Winifred Goldring (1888–1971)
This pioneering American paleontologist is profiled by the About Women's History Guide.
Maria Ogilvie Gordon (1864–1939)
First woman ever to earn a geology doctorate, Gordon is the subject of a long post on David Bressan's History of Geology blog.
Stephen Jay Gould (1942–2002)
The great expositor of evolutionary theory for our age doesn't yet have a decent online biography, but this appreciation in Salon is a good start. Don't miss the link to the interview, either.
Stephen Jay Gould Archive
Miguel Chavez of Yuba College created this unofficial site with much material on Gould and his writings.
Beno Gutenberg (1889–1960)
The greatest observational seismologist of them all, Gutenberg divided his career between Germany and America. A biography from the National Academy of Sciences.
Arnold Guyot (1807–1884)
This Swiss-born glaciologist and geographer is the eponym for the world's flat-topped seamounts. A biography by Alexander Leitch in "A Princeton Companion."
James Hall (1811–1898)
Hall was "North America's preeminent paleontologist and geologist of the nineteenth century," says Robert Dott in this memoir from the National Academy of Sciences.
Edmond Halley, Father of Geophysics
The great astronomer was also a great geophysicist.
Catalog of the Scientific Community: Edmond Halley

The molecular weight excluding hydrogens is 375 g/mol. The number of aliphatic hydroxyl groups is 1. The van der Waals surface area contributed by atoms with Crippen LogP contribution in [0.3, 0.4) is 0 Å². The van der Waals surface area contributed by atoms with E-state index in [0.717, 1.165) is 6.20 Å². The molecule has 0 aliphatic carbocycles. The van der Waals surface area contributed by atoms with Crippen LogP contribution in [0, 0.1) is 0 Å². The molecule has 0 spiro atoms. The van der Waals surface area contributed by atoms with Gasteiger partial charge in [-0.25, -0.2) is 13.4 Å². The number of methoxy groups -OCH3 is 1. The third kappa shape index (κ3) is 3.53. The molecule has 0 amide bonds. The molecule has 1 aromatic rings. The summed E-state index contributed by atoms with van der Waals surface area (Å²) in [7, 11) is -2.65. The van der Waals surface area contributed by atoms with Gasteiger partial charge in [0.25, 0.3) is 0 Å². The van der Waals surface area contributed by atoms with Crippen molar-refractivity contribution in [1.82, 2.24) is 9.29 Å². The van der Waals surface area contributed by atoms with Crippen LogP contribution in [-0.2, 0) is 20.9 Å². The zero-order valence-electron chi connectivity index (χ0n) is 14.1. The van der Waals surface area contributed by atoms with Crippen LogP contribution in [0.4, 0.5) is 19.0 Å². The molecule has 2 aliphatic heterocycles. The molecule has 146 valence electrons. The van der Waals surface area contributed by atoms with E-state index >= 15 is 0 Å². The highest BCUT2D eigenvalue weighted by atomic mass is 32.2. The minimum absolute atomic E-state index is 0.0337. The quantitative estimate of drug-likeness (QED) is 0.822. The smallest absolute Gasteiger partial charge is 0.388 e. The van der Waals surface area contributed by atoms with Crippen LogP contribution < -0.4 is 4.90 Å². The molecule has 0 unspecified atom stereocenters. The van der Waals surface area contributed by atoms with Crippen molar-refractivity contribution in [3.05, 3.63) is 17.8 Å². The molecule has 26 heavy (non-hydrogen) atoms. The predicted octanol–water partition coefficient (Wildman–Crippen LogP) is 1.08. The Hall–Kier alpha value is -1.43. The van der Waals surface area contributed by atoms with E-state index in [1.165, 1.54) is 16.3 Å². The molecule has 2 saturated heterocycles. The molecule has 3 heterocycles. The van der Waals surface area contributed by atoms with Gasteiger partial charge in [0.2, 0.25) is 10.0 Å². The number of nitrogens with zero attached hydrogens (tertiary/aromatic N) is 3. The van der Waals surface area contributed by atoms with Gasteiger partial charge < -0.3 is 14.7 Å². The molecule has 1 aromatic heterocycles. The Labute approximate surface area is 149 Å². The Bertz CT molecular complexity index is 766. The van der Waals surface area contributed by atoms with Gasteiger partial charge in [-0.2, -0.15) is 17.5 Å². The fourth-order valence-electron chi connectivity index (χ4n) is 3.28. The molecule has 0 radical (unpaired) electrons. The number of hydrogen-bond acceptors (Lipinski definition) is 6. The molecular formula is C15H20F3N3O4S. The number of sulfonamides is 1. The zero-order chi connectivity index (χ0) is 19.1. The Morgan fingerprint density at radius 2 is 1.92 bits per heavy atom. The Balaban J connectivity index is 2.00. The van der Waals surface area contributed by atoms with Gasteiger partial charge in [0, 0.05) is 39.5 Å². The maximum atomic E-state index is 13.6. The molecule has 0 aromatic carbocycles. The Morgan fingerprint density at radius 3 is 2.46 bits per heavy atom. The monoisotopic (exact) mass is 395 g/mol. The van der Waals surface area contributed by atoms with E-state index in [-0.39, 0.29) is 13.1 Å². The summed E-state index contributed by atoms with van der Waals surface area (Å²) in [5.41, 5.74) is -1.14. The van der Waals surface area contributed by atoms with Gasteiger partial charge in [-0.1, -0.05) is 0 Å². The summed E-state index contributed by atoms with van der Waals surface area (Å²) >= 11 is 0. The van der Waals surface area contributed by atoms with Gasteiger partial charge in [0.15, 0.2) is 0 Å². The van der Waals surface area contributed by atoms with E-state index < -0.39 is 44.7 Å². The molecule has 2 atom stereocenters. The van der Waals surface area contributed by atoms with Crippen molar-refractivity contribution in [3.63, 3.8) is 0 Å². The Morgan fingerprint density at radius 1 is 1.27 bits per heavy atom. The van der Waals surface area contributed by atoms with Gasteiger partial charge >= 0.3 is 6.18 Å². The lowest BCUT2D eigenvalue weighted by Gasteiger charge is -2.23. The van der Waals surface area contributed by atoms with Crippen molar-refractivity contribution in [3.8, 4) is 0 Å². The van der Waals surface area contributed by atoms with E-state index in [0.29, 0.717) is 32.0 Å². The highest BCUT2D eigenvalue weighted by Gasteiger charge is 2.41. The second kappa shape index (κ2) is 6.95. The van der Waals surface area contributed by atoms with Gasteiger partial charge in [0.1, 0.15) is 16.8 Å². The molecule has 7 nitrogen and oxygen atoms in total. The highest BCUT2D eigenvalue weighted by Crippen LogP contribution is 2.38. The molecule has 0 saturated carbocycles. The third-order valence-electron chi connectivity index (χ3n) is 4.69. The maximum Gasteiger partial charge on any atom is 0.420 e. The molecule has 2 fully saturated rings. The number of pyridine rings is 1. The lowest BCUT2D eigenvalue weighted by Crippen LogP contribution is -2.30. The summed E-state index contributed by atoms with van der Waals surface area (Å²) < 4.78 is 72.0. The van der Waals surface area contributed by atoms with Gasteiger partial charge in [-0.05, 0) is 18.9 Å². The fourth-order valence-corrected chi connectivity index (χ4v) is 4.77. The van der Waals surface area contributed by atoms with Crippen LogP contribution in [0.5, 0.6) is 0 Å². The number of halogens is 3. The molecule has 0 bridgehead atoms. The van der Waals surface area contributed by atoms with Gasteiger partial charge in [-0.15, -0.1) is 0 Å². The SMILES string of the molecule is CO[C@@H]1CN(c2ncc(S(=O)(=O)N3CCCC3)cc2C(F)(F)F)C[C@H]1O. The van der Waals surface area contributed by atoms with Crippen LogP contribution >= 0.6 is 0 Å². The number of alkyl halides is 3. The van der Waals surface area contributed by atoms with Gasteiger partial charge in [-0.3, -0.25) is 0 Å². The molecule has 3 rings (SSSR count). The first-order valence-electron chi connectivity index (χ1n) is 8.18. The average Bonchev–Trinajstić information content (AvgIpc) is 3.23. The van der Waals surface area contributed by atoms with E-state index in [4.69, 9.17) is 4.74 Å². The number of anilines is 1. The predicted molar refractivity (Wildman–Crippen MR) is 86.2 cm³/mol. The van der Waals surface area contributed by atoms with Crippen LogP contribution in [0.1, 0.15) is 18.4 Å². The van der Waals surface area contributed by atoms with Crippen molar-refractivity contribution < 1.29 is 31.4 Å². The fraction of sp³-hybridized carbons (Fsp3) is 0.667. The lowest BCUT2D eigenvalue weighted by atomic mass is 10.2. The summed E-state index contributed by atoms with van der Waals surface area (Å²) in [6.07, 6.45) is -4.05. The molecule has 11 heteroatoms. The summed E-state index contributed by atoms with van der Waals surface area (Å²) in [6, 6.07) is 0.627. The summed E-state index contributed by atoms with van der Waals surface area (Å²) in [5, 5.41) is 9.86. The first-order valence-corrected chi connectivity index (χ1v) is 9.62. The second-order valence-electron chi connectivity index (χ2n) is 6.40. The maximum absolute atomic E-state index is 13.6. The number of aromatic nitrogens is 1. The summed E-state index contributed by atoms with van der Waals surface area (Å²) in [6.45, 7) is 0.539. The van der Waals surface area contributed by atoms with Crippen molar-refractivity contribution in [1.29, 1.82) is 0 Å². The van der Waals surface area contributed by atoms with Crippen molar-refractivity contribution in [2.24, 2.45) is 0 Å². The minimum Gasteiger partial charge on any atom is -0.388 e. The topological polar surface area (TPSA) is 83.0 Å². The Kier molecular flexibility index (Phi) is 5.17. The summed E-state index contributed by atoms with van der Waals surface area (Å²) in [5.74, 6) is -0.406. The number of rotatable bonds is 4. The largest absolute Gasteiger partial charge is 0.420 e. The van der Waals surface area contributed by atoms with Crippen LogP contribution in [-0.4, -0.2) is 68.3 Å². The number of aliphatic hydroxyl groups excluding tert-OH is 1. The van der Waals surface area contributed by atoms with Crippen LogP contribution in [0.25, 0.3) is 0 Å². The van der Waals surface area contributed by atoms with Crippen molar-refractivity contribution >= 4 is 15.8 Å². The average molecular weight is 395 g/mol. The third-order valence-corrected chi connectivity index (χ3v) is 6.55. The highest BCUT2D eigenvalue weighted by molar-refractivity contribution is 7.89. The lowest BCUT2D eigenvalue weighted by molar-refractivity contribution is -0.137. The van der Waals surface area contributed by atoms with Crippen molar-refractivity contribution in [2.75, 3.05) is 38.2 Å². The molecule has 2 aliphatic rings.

A systematic treatment by Richard Westfall with details on Halley's finances among much else.
Edmond Halley, Mathematician
The University of Saint Andrews in Scotland includes Halley among its set of great mathematicians. This account has intriguing detail about Halley's feud with Flamsteed, his predecessor as Astronomer Royal.
David Harker (1906–1991)
A life devoted to crystallography is recounted in the National Academy of Sciences biography.
Charles Frederick Hartt (1840–1878)
Canadian by birth, Hartt opened Brazil to systematic geologic exploration. A "rock star" profile from Geological Society of America.
Bernhard Haurwitz (1905–1986)
This German-born atmospheric physicist spent his long and productive career in North America. A biographical memoir from the National Academy of Sciences.
Harry Hess (1906–1969)
Father of seafloor spreading and a seminal tectonic thinker, a biography from the U.S. Geological Survey.
Arthur Holmes (1890–1965)
This deep and original thinker, with ideas on deep time and the deep Earth that were generations ahead of his peers, is treated by his biographer Cherry Lewis as a "rock star" in GSA Today.
Sherlock Holmes (1854–??)
From your About Geology Guide, an appreciation of the great detective as a model modern geoscientist.
Alexander von Humboldt (1769–1859)
The greatest natural scientist of his time, the German baron made large contributions to New World and Asian geology, oceanic science, and stratigraphy. He named the Jurassic, among many other things. A biography by James Aber.
James Hutton (1726–1797)
The father of modern geology is thoroughly memorialized by a coalition of Scottish and British agencies.
Thomas Henry Huxley (1825–1895)
The great defender of evolution and early plankton researcher is introduced on the University of California Museum of Paleontology site.